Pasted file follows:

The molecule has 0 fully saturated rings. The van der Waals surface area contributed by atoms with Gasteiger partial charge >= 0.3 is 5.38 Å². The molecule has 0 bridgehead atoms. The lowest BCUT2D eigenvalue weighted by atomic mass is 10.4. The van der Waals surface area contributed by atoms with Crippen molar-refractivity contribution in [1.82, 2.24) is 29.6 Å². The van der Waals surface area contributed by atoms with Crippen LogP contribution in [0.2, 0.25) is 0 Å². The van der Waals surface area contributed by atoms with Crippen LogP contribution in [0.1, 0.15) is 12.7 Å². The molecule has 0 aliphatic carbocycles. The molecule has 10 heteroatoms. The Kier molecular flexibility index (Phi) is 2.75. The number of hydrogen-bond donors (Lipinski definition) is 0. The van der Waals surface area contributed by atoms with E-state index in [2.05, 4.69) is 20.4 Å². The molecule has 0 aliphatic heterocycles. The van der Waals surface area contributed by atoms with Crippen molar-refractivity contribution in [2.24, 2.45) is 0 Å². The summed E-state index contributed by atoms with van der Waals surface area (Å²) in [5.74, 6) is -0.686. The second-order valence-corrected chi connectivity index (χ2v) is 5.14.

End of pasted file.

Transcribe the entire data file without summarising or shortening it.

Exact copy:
The molecule has 0 fully saturated rings. The van der Waals surface area contributed by atoms with Gasteiger partial charge >= 0.3 is 5.38 Å². The molecule has 0 bridgehead atoms. The lowest BCUT2D eigenvalue weighted by atomic mass is 10.4. The van der Waals surface area contributed by atoms with Crippen molar-refractivity contribution in [1.82, 2.24) is 29.6 Å². The van der Waals surface area contributed by atoms with Crippen LogP contribution in [0.2, 0.25) is 0 Å². The van der Waals surface area contributed by atoms with Crippen LogP contribution in [0.1, 0.15) is 12.7 Å². The molecule has 0 aliphatic carbocycles. The molecule has 10 heteroatoms. The Kier molecular flexibility index (Phi) is 2.75. The number of hydrogen-bond donors (Lipinski definition) is 0. The van der Waals surface area contributed by atoms with E-state index in [2.05, 4.69) is 20.4 Å². The molecule has 0 aliphatic heterocycles. The van der Waals surface area contributed by atoms with Crippen molar-refractivity contribution in [2.24, 2.45) is 0 Å². The summed E-state index contributed by atoms with van der Waals surface area (Å²) in [5.74, 6) is -0.686. The second-order valence-corrected chi connectivity index (χ2v) is 5.14.